“If it looks like a duck and sounds like a duck, it could be a really ugly swan.”
― Timmothy Radman
Early in my AIP caper, I went through a phase of trying one previously untried new vegetable each week. And, it was an adventure. Uncharted vegetable territory! Kohlrabi, Daikon radish, Jerusalem artichoke (sun choke) – just some of my successful experiments!
And, I’m sure there are still many vegetables around for me to sample – they’re just not quite as readily available.
Even though I loved the whole ‘try a new veggie every week’ experiment, eventually I branched out and started trying other new ingredients, too. Anybody who has been following AIP for any length of time will tell you that you become a little more intrepid about offal and secondary cuts of meat, as a matter of course. Still haven’t dipped my toe into the head cheese-making waters, though!
We don’t eat a huge amount of chicken at our place – with the exception of chicken livers and the occasional grilled thigh. But, we do have access to the very wonderful Burrawong Gaiian poultry at the farmers market every other Saturday. Beth’s duck fat is so, so very good. In the summer, throwing a grilled duck breast over a salad of leaves, avocado and stone fruit makes for a super-speedy and easy-yet-delicious supper.
And then there are the whole ducks…
In my quest to try new things, it occurred to me that I had never tried cooking a whole duck. There was a disastrous experience with a goose when my Mum tried to recreate a German Christmas one year (which is never to be spoken of when you visit my Mum), but a whole duck – nope. Never before.
One of the reasons we don’t eat a lot of chicken is because David is not fond of all the bones. I know – strange phobia – but, nevertheless, true.
It occurred to me, if I slow-cooked the duck and removed all the bones, then that should make David happy. And, I love a good ragu – so that should make for a happy household all around…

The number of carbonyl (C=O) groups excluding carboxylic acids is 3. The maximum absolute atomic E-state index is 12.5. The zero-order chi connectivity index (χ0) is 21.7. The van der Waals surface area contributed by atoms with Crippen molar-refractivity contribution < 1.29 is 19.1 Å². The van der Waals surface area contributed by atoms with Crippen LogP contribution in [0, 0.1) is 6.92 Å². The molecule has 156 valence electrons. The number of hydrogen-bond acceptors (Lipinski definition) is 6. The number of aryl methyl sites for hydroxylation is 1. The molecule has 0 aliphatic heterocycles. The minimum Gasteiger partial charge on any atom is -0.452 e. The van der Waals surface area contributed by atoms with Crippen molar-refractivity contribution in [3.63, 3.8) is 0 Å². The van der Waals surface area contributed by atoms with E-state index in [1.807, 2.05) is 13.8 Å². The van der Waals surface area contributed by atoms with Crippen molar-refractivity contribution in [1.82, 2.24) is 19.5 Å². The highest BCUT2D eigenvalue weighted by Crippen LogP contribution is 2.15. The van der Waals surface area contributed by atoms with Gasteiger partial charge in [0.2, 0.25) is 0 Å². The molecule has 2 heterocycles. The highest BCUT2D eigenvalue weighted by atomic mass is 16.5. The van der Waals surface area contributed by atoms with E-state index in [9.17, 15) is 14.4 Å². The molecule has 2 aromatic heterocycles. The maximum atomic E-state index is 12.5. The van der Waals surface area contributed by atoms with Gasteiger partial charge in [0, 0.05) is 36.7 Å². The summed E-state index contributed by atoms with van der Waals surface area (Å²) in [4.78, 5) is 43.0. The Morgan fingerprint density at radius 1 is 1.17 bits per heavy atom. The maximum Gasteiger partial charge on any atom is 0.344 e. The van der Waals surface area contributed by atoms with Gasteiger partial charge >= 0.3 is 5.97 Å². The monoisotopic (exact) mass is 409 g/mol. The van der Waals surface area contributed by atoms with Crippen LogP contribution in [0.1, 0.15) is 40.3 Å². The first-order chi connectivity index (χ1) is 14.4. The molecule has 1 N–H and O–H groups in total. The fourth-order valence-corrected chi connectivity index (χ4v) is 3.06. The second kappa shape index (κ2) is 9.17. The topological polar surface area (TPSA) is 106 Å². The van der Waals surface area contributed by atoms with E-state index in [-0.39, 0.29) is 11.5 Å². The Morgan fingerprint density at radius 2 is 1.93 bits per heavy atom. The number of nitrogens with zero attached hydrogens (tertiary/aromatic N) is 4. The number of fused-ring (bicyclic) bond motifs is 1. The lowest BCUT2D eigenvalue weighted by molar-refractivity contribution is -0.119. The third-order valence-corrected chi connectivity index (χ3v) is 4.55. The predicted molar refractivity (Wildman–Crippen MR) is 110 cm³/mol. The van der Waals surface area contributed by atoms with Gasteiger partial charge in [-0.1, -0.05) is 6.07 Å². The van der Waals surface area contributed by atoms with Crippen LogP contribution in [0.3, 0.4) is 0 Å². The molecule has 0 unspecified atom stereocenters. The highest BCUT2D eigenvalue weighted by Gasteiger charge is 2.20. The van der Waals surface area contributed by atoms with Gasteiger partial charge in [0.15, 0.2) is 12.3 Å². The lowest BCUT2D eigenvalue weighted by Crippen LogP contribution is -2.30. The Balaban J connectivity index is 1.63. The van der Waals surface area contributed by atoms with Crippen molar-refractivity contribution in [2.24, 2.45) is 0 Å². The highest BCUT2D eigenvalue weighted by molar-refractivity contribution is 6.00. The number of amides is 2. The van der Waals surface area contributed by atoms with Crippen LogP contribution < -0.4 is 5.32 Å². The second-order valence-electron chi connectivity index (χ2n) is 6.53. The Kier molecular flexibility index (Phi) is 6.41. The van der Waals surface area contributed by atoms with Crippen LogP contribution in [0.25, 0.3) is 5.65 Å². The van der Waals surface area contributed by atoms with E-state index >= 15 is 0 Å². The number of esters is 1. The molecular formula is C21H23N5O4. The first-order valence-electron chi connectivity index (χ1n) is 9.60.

The result exceeded expectations. For both of us.
This recipe is a little more labour-intensive than my usual slow cooks because of the need to render some of that glorious duck fat off the bird before you pop it into the oven. This, of course, provides you with a side benefit of all the lovely duck fat.
And, I use my Tomato Free Passata in lieu of tinned tomatoes. For the uninitiated, tomatoes fall into the nightshade family which are removed on the Autoimmune Protocol. If tomatoes are not a problem for you, then feel free to throw in regular passata or tinned tomatoes instead.
Oh – and one last thing. Don’t forget to save all those lovely duck bones for bone broth! Be a shame to waste them.
David, the bone dude, reckons this is ‘dinner party worthy’!
- 1.8 - 2kg pasture raised duck
- 100g bacon, coarsely chopped
- 1 brown onion, finely chopped
- 2 sticks celery, finely chopped
- 1 carrot, peeled, finely chopped
- 2 garlic cloves, finely chopped
- 2 bay leaves
- 750mls tomato-free passata
- 500mls duck or chicken bone broth
- 3 sprigs fresh rosemary
- ⅛ teaspoon ground cinnamon
- ⅛ teaspoon ground cloves
- ⅛ teaspoon ground ginger
- 125g pitted kalamata olives, roughly chopped
- Chopped fresh parsley, for garnish
- Heat oven to 180°C / 350° F.
- First, we need to portion the duck. Use your kitchen scissors to cut along either side of the duck's backbone. Save this for bone broth-making. Now, quarter the duck by cutting each half in half again. (it doesn't have to be pretty!). Season with salt.
- Heat a heavy bottomed casserole or dutch oven over a medium-high heat. In 2 batches, brown the duck quarters, skin-side down for 5 minutes or until golden. Turn the quarters over and cook for a further couple of minutes. Set browned quarters aside and repeat.
- Drain the fat from the casserole, reserving about 1 tablespoon in the bottom of the pan.
- Reduce the heat to medium. Cook bacon, onion, celery, carrot, garlic and bay leaves, stirring occasionally, until the vegetables are soft, about 8 - 10 minutes. Stir in bone broth and scrape the pan to dislodge any lovely brown bits that have cooked onto the base. Add the browned duck quarters, tomato-free passata, rosemary and spices. Cover pop into the oven for 60 minutes.
- Reduce the heat to 150°C / 300°F and cook for a further 90 minutes.
- Using tongs, carefully transfer the cooked duck to a plate. Using two forks, remove and discard the duck bones. Shred the duck meat. Stir into the sauce with the olives. Check for seasoning.
- Garnish with parsley.
Some serving suggestions:
- on a bed of zucchini noodles
- spooned into a baked sweet potato with a green salad on the side
- over cauliflower rice
- with some simple roasted vegetables